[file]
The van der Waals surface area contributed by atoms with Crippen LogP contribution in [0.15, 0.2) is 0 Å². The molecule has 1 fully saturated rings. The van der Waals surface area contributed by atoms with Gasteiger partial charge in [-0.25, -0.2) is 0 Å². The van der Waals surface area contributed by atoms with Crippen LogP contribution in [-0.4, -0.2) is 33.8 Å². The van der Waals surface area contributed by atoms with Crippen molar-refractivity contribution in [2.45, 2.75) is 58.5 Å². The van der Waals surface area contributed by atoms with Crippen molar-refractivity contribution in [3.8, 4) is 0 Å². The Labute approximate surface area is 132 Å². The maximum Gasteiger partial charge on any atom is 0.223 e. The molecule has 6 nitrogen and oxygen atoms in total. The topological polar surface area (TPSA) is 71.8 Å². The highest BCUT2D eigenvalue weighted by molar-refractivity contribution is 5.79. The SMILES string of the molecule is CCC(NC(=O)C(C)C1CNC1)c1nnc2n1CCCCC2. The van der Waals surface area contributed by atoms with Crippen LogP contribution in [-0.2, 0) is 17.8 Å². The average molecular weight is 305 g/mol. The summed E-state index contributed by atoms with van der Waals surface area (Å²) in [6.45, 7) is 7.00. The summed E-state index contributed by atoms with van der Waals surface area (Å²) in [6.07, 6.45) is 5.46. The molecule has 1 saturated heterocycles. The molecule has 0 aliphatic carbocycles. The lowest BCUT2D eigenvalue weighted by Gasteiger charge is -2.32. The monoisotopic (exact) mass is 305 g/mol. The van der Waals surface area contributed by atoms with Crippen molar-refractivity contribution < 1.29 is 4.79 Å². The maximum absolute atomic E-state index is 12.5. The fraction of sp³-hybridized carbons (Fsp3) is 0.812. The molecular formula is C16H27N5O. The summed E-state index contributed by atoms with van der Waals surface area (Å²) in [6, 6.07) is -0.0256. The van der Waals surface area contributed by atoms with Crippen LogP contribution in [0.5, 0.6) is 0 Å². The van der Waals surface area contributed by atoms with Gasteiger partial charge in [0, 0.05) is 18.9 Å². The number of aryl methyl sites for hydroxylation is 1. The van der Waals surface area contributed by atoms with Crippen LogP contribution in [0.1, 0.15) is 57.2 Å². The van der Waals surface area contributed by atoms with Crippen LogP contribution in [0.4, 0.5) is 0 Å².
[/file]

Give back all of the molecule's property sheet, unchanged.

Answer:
The van der Waals surface area contributed by atoms with Crippen LogP contribution in [0.15, 0.2) is 0 Å². The molecule has 1 fully saturated rings. The van der Waals surface area contributed by atoms with Gasteiger partial charge in [-0.25, -0.2) is 0 Å². The van der Waals surface area contributed by atoms with Crippen LogP contribution in [-0.4, -0.2) is 33.8 Å². The van der Waals surface area contributed by atoms with Crippen molar-refractivity contribution in [2.45, 2.75) is 58.5 Å². The van der Waals surface area contributed by atoms with Crippen molar-refractivity contribution in [3.8, 4) is 0 Å². The Labute approximate surface area is 132 Å². The maximum Gasteiger partial charge on any atom is 0.223 e. The molecule has 6 nitrogen and oxygen atoms in total. The topological polar surface area (TPSA) is 71.8 Å². The highest BCUT2D eigenvalue weighted by molar-refractivity contribution is 5.79. The SMILES string of the molecule is CCC(NC(=O)C(C)C1CNC1)c1nnc2n1CCCCC2. The van der Waals surface area contributed by atoms with Crippen LogP contribution in [-0.2, 0) is 17.8 Å². The average molecular weight is 305 g/mol. The summed E-state index contributed by atoms with van der Waals surface area (Å²) in [6.45, 7) is 7.00. The summed E-state index contributed by atoms with van der Waals surface area (Å²) in [6.07, 6.45) is 5.46. The molecule has 1 saturated heterocycles. The molecule has 0 aliphatic carbocycles. The lowest BCUT2D eigenvalue weighted by Gasteiger charge is -2.32. The monoisotopic (exact) mass is 305 g/mol. The van der Waals surface area contributed by atoms with Crippen molar-refractivity contribution < 1.29 is 4.79 Å². The maximum absolute atomic E-state index is 12.5. The fraction of sp³-hybridized carbons (Fsp3) is 0.812. The molecular formula is C16H27N5O. The summed E-state index contributed by atoms with van der Waals surface area (Å²) in [6, 6.07) is -0.0256. The van der Waals surface area contributed by atoms with Crippen LogP contribution in [0.5, 0.6) is 0 Å². The van der Waals surface area contributed by atoms with Gasteiger partial charge in [0, 0.05) is 18.9 Å². The number of aryl methyl sites for hydroxylation is 1. The van der Waals surface area contributed by atoms with Crippen LogP contribution in [0.1, 0.15) is 57.2 Å². The van der Waals surface area contributed by atoms with Crippen LogP contribution in [0.4, 0.5) is 0 Å².